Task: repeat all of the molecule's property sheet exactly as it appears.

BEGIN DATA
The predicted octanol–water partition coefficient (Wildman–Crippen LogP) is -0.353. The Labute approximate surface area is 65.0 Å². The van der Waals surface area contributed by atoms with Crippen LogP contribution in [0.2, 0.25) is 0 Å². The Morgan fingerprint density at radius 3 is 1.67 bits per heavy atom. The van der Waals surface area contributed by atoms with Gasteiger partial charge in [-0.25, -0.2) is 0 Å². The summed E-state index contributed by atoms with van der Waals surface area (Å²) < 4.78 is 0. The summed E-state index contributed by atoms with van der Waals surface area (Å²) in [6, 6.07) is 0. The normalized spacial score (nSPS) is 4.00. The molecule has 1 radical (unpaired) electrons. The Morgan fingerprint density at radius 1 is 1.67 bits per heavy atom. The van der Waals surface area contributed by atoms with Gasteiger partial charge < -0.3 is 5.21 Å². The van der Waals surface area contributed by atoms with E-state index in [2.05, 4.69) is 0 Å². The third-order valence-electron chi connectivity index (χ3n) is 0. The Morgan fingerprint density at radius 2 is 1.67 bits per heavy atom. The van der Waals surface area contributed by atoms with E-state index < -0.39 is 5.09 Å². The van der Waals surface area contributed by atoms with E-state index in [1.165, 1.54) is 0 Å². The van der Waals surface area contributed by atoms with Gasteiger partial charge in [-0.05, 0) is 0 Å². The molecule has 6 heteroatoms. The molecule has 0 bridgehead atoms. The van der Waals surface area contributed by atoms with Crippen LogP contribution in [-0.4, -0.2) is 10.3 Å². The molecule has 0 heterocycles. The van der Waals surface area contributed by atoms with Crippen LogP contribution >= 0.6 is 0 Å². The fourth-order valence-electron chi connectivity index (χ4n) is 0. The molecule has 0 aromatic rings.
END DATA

The predicted octanol–water partition coefficient (Wildman–Crippen LogP) is -0.353. The Labute approximate surface area is 65.0 Å². The van der Waals surface area contributed by atoms with Crippen LogP contribution in [0.2, 0.25) is 0 Å². The Morgan fingerprint density at radius 3 is 1.67 bits per heavy atom. The van der Waals surface area contributed by atoms with Gasteiger partial charge in [-0.25, -0.2) is 0 Å². The summed E-state index contributed by atoms with van der Waals surface area (Å²) < 4.78 is 0. The summed E-state index contributed by atoms with van der Waals surface area (Å²) in [6, 6.07) is 0. The normalized spacial score (nSPS) is 4.00. The molecule has 1 radical (unpaired) electrons. The Morgan fingerprint density at radius 1 is 1.67 bits per heavy atom. The van der Waals surface area contributed by atoms with Gasteiger partial charge < -0.3 is 5.21 Å². The van der Waals surface area contributed by atoms with E-state index in [2.05, 4.69) is 0 Å². The third-order valence-electron chi connectivity index (χ3n) is 0. The Morgan fingerprint density at radius 2 is 1.67 bits per heavy atom. The van der Waals surface area contributed by atoms with E-state index < -0.39 is 5.09 Å². The van der Waals surface area contributed by atoms with E-state index in [1.165, 1.54) is 0 Å². The van der Waals surface area contributed by atoms with Gasteiger partial charge in [-0.05, 0) is 0 Å². The molecule has 6 heteroatoms. The molecule has 0 bridgehead atoms. The van der Waals surface area contributed by atoms with Crippen LogP contribution in [-0.4, -0.2) is 10.3 Å². The molecule has 0 heterocycles. The van der Waals surface area contributed by atoms with Crippen LogP contribution >= 0.6 is 0 Å². The fourth-order valence-electron chi connectivity index (χ4n) is 0. The molecule has 0 aromatic rings.